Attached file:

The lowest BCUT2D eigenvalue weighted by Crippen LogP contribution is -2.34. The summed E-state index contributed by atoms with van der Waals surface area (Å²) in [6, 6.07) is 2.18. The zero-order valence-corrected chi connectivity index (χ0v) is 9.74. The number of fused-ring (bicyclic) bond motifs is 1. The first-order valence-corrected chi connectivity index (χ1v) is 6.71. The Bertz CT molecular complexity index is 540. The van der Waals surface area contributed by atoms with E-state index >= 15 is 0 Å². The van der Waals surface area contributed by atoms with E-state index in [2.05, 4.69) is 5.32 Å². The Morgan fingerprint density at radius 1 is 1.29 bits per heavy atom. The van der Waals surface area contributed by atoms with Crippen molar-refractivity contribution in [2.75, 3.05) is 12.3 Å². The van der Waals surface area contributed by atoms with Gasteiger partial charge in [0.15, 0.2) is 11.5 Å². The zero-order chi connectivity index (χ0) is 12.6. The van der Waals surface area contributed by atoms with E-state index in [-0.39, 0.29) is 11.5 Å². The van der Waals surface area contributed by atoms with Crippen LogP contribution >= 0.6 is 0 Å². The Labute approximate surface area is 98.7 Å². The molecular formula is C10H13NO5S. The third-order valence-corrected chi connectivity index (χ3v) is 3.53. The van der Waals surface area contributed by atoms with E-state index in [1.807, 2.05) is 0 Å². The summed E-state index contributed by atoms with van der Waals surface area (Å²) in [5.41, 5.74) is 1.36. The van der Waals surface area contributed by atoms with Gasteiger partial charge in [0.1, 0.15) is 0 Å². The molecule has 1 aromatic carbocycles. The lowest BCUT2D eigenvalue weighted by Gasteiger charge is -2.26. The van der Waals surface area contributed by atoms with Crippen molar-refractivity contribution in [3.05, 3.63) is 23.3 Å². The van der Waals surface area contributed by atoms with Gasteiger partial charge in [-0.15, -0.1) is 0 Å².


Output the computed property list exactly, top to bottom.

The lowest BCUT2D eigenvalue weighted by Crippen LogP contribution is -2.34. The summed E-state index contributed by atoms with van der Waals surface area (Å²) in [6, 6.07) is 2.18. The zero-order valence-corrected chi connectivity index (χ0v) is 9.74. The number of fused-ring (bicyclic) bond motifs is 1. The first-order valence-corrected chi connectivity index (χ1v) is 6.71. The Bertz CT molecular complexity index is 540. The van der Waals surface area contributed by atoms with E-state index >= 15 is 0 Å². The van der Waals surface area contributed by atoms with E-state index in [2.05, 4.69) is 5.32 Å². The Morgan fingerprint density at radius 1 is 1.29 bits per heavy atom. The van der Waals surface area contributed by atoms with Crippen molar-refractivity contribution in [2.75, 3.05) is 12.3 Å². The van der Waals surface area contributed by atoms with Gasteiger partial charge in [0.15, 0.2) is 11.5 Å². The zero-order chi connectivity index (χ0) is 12.6. The van der Waals surface area contributed by atoms with E-state index in [-0.39, 0.29) is 11.5 Å². The van der Waals surface area contributed by atoms with Crippen LogP contribution >= 0.6 is 0 Å². The Labute approximate surface area is 98.7 Å². The molecular formula is C10H13NO5S. The third-order valence-corrected chi connectivity index (χ3v) is 3.53. The van der Waals surface area contributed by atoms with E-state index in [1.807, 2.05) is 0 Å². The summed E-state index contributed by atoms with van der Waals surface area (Å²) in [5.41, 5.74) is 1.36. The van der Waals surface area contributed by atoms with Gasteiger partial charge in [0.1, 0.15) is 0 Å². The molecule has 1 aromatic carbocycles. The lowest BCUT2D eigenvalue weighted by Gasteiger charge is -2.26. The van der Waals surface area contributed by atoms with Crippen molar-refractivity contribution in [3.05, 3.63) is 23.3 Å². The van der Waals surface area contributed by atoms with Gasteiger partial charge in [-0.15, -0.1) is 0 Å².